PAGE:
Following its world premiere at FrightFest this summer, original documentary Hostage To The Devil will release on VOD platforms in the UK and Ireland on Monday 17th October 2016, courtesy of Content Media. Over five years in production, director Martin Stalker has made a film which examines age-old questions about the existence of the Deviland the debate over good versus evil, all through the life of a controversial Irish-born Jesuit priest, Fr Malachi Martin.
Using first person-interviews with paranormal royalty such as Lorraine Warren, Ralph Sarchie, and John Zaffis, along with dramatic reconstructions, archival evidence, and words straight from Martin, this spine-chilling documentary takes the audience on a journey through an extraordinary life marked by battles against the Vatican, scandal, contention, and most of all, a deep and all-encompassing belief in the theory and practice of exorcism. The film explains in graphic detail the process and outcomes of such an ordeal, including the horrifying case study of a four-year-old girl whom Fr Martin assessed as requiring an exorcism. Thus was to be the last case he was involved in before he died under mysterious circumstances. A child possessed. An exorcist locked in combat with an ancient evil. Using first- hand interviews, dramatic reconstruction, archival evidence and a dead man’s words, this documentary film tells the true story of Father Malachi Martin, and asks, in the battle for saving a soul, who really is ‘Hostage to the Devil’?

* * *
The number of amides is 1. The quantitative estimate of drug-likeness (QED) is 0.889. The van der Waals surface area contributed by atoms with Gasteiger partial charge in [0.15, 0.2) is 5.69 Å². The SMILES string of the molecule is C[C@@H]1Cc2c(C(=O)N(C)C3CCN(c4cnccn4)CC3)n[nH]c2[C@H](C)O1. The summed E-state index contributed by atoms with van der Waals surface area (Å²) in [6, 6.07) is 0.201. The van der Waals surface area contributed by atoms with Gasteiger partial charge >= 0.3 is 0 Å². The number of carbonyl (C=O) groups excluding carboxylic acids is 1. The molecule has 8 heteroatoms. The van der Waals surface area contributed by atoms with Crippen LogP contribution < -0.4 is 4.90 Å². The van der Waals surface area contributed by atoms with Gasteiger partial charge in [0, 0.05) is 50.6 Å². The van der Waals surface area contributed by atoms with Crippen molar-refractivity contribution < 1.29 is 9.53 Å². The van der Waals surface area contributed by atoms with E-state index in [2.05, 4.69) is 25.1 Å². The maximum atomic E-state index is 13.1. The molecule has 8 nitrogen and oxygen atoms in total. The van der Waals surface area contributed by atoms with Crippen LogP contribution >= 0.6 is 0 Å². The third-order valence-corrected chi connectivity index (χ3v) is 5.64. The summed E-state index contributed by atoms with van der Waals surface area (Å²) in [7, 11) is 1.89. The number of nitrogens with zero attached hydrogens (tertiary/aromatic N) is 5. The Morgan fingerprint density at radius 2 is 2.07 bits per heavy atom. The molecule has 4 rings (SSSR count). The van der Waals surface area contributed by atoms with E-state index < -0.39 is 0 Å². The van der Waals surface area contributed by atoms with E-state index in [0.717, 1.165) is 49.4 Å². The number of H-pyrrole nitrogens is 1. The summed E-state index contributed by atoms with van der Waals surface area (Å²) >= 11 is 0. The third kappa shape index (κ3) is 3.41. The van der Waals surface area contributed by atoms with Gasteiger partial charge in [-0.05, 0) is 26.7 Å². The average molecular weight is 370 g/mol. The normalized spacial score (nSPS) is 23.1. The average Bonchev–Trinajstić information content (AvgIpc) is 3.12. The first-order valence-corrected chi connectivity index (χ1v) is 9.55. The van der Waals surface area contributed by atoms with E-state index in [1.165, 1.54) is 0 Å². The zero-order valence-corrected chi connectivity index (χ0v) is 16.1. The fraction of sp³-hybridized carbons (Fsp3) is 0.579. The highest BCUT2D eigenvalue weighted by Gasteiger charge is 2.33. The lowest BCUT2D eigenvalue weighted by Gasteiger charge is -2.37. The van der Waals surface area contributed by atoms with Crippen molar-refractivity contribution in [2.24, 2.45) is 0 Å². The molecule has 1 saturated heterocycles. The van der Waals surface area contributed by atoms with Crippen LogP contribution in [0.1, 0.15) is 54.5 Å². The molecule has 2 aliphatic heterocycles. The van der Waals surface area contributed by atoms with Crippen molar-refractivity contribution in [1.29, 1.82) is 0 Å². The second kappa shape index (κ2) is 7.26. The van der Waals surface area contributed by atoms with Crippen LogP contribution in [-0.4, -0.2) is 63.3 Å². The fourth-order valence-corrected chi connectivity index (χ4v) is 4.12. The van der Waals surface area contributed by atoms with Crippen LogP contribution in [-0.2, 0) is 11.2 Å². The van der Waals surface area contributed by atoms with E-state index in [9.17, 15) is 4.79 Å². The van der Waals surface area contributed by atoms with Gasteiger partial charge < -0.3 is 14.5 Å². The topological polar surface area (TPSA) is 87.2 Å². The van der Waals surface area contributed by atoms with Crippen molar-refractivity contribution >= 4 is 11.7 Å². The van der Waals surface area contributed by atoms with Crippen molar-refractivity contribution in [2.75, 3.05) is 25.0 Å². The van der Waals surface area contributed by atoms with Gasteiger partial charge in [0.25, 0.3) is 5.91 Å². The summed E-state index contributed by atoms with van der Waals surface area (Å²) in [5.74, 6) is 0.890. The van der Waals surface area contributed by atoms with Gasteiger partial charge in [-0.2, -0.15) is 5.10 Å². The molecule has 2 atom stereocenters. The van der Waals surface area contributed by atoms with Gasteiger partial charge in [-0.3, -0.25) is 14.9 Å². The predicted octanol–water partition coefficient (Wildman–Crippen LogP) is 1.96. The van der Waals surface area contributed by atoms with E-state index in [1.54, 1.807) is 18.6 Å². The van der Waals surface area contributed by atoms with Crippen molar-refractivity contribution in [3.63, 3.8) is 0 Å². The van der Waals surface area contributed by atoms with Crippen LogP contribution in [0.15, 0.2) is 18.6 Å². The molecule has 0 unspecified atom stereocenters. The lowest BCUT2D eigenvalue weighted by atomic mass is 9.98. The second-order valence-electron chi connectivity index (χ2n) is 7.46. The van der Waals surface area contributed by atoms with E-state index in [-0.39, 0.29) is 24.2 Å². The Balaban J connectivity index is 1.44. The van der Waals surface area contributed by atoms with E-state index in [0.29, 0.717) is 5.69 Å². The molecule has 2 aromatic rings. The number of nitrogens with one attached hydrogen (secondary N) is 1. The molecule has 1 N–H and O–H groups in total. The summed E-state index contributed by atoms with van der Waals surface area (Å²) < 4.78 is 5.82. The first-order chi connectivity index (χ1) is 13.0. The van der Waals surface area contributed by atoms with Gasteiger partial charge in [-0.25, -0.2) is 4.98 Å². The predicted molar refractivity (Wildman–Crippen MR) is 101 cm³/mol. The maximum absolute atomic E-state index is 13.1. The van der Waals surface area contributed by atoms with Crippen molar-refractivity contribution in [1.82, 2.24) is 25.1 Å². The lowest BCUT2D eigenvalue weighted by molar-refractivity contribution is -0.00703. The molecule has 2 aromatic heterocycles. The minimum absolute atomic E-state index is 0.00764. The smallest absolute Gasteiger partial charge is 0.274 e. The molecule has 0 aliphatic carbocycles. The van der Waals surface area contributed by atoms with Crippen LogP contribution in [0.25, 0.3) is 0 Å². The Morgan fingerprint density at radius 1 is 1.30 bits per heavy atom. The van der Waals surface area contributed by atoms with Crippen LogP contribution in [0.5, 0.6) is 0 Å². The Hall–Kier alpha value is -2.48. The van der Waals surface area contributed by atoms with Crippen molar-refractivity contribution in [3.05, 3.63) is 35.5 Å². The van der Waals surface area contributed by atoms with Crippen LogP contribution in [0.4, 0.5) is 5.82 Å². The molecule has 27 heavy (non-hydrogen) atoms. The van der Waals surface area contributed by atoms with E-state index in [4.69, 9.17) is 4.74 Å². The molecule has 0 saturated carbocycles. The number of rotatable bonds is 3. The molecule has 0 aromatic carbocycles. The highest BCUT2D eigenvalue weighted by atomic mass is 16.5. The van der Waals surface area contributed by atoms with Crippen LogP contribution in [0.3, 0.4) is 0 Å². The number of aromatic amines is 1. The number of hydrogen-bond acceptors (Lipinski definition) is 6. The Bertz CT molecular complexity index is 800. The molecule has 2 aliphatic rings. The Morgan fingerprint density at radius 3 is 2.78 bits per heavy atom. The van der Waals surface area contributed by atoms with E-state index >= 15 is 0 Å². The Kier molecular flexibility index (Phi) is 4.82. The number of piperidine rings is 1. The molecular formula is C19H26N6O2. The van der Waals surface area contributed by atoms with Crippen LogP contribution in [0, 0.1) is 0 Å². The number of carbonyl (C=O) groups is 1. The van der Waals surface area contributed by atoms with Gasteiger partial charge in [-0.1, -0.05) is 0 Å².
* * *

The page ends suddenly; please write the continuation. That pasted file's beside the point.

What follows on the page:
Director Martin Stalker says: “I initially had feelings of disbelief that nothing had been made about this incredible and mysterious man (Malachi Martin) before. This was what influenced my decision to get involved and to tell his story. I feel the film industry has been saturated with misconceptions on exorcism and diabolical possession. So, it was important that this documentary addressed the realism of this subject matter through the knowledge of one man, through the personal experiences of others, and through using science and the Catholic Church as critical and theological anchors in the film.”